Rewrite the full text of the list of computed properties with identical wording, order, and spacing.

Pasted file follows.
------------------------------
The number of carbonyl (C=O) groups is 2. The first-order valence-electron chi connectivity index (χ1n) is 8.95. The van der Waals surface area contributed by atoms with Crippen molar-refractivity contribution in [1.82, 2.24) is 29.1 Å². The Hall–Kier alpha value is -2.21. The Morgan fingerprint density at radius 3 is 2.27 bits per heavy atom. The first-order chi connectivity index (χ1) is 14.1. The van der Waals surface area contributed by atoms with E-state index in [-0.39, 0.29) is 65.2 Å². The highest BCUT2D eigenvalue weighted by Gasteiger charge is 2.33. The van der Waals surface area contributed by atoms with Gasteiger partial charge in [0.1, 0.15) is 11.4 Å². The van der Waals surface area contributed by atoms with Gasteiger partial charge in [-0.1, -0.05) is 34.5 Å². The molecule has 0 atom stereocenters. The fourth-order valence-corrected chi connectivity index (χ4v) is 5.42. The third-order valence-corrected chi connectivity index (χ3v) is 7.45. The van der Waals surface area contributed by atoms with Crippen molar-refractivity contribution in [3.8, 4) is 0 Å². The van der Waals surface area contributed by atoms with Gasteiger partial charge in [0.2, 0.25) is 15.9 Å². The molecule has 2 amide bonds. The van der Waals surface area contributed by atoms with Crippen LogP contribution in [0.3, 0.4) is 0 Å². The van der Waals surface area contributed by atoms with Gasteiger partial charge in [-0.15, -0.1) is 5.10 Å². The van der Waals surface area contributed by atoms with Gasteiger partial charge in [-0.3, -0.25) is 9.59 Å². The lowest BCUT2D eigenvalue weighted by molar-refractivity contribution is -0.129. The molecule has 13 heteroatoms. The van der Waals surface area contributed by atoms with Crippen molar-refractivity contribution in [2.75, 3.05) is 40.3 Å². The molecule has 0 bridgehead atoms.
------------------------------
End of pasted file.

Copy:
The number of carbonyl (C=O) groups is 2. The first-order valence-electron chi connectivity index (χ1n) is 8.95. The van der Waals surface area contributed by atoms with Crippen molar-refractivity contribution in [1.82, 2.24) is 29.1 Å². The Hall–Kier alpha value is -2.21. The Morgan fingerprint density at radius 3 is 2.27 bits per heavy atom. The first-order chi connectivity index (χ1) is 14.1. The van der Waals surface area contributed by atoms with E-state index in [-0.39, 0.29) is 65.2 Å². The highest BCUT2D eigenvalue weighted by Gasteiger charge is 2.33. The van der Waals surface area contributed by atoms with Gasteiger partial charge in [0.1, 0.15) is 11.4 Å². The van der Waals surface area contributed by atoms with Gasteiger partial charge in [-0.1, -0.05) is 34.5 Å². The molecule has 0 atom stereocenters. The fourth-order valence-corrected chi connectivity index (χ4v) is 5.42. The third-order valence-corrected chi connectivity index (χ3v) is 7.45. The van der Waals surface area contributed by atoms with Crippen molar-refractivity contribution in [3.8, 4) is 0 Å². The van der Waals surface area contributed by atoms with Gasteiger partial charge in [0.2, 0.25) is 15.9 Å². The molecule has 2 amide bonds. The van der Waals surface area contributed by atoms with Crippen LogP contribution in [0.3, 0.4) is 0 Å². The van der Waals surface area contributed by atoms with Gasteiger partial charge in [-0.15, -0.1) is 5.10 Å². The van der Waals surface area contributed by atoms with Gasteiger partial charge in [-0.3, -0.25) is 9.59 Å². The lowest BCUT2D eigenvalue weighted by molar-refractivity contribution is -0.129. The molecule has 13 heteroatoms. The van der Waals surface area contributed by atoms with Crippen molar-refractivity contribution in [2.75, 3.05) is 40.3 Å². The molecule has 0 bridgehead atoms.